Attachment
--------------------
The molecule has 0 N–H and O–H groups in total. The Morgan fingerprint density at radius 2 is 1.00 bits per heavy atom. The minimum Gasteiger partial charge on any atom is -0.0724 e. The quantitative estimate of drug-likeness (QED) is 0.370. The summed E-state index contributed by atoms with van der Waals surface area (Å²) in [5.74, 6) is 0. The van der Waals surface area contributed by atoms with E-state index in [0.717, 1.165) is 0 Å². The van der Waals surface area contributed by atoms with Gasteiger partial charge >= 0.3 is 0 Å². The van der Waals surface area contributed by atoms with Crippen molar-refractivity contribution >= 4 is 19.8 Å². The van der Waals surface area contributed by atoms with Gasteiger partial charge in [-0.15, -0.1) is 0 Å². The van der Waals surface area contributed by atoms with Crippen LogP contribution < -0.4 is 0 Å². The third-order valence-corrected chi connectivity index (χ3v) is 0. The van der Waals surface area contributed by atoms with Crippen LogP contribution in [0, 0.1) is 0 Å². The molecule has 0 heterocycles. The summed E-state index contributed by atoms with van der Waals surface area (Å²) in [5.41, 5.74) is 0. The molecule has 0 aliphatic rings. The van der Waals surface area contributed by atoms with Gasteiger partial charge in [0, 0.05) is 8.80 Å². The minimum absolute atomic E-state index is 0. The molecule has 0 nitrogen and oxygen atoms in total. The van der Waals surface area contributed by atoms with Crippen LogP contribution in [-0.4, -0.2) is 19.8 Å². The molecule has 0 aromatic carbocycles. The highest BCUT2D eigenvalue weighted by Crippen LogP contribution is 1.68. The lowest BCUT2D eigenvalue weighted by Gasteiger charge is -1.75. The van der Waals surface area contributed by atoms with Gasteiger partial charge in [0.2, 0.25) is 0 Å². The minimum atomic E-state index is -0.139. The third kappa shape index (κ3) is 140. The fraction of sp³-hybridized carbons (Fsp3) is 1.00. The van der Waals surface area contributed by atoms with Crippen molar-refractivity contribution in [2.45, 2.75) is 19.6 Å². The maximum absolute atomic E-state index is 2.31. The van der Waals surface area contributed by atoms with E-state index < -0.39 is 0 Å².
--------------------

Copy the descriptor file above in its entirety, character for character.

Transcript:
The molecule has 0 N–H and O–H groups in total. The Morgan fingerprint density at radius 2 is 1.00 bits per heavy atom. The minimum Gasteiger partial charge on any atom is -0.0724 e. The quantitative estimate of drug-likeness (QED) is 0.370. The summed E-state index contributed by atoms with van der Waals surface area (Å²) in [5.74, 6) is 0. The van der Waals surface area contributed by atoms with E-state index in [0.717, 1.165) is 0 Å². The van der Waals surface area contributed by atoms with Gasteiger partial charge >= 0.3 is 0 Å². The van der Waals surface area contributed by atoms with Crippen molar-refractivity contribution >= 4 is 19.8 Å². The van der Waals surface area contributed by atoms with Gasteiger partial charge in [-0.15, -0.1) is 0 Å². The van der Waals surface area contributed by atoms with Crippen LogP contribution < -0.4 is 0 Å². The third-order valence-corrected chi connectivity index (χ3v) is 0. The van der Waals surface area contributed by atoms with Crippen LogP contribution in [0, 0.1) is 0 Å². The molecule has 0 heterocycles. The summed E-state index contributed by atoms with van der Waals surface area (Å²) in [5.41, 5.74) is 0. The molecule has 0 aliphatic rings. The van der Waals surface area contributed by atoms with Gasteiger partial charge in [0, 0.05) is 8.80 Å². The minimum absolute atomic E-state index is 0. The molecule has 0 nitrogen and oxygen atoms in total. The van der Waals surface area contributed by atoms with Crippen LogP contribution in [-0.4, -0.2) is 19.8 Å². The molecule has 0 aromatic carbocycles. The highest BCUT2D eigenvalue weighted by Crippen LogP contribution is 1.68. The lowest BCUT2D eigenvalue weighted by Gasteiger charge is -1.75. The van der Waals surface area contributed by atoms with Gasteiger partial charge in [0.2, 0.25) is 0 Å². The minimum atomic E-state index is -0.139. The third kappa shape index (κ3) is 140. The fraction of sp³-hybridized carbons (Fsp3) is 1.00. The van der Waals surface area contributed by atoms with Crippen molar-refractivity contribution in [2.45, 2.75) is 19.6 Å². The maximum absolute atomic E-state index is 2.31. The van der Waals surface area contributed by atoms with E-state index < -0.39 is 0 Å².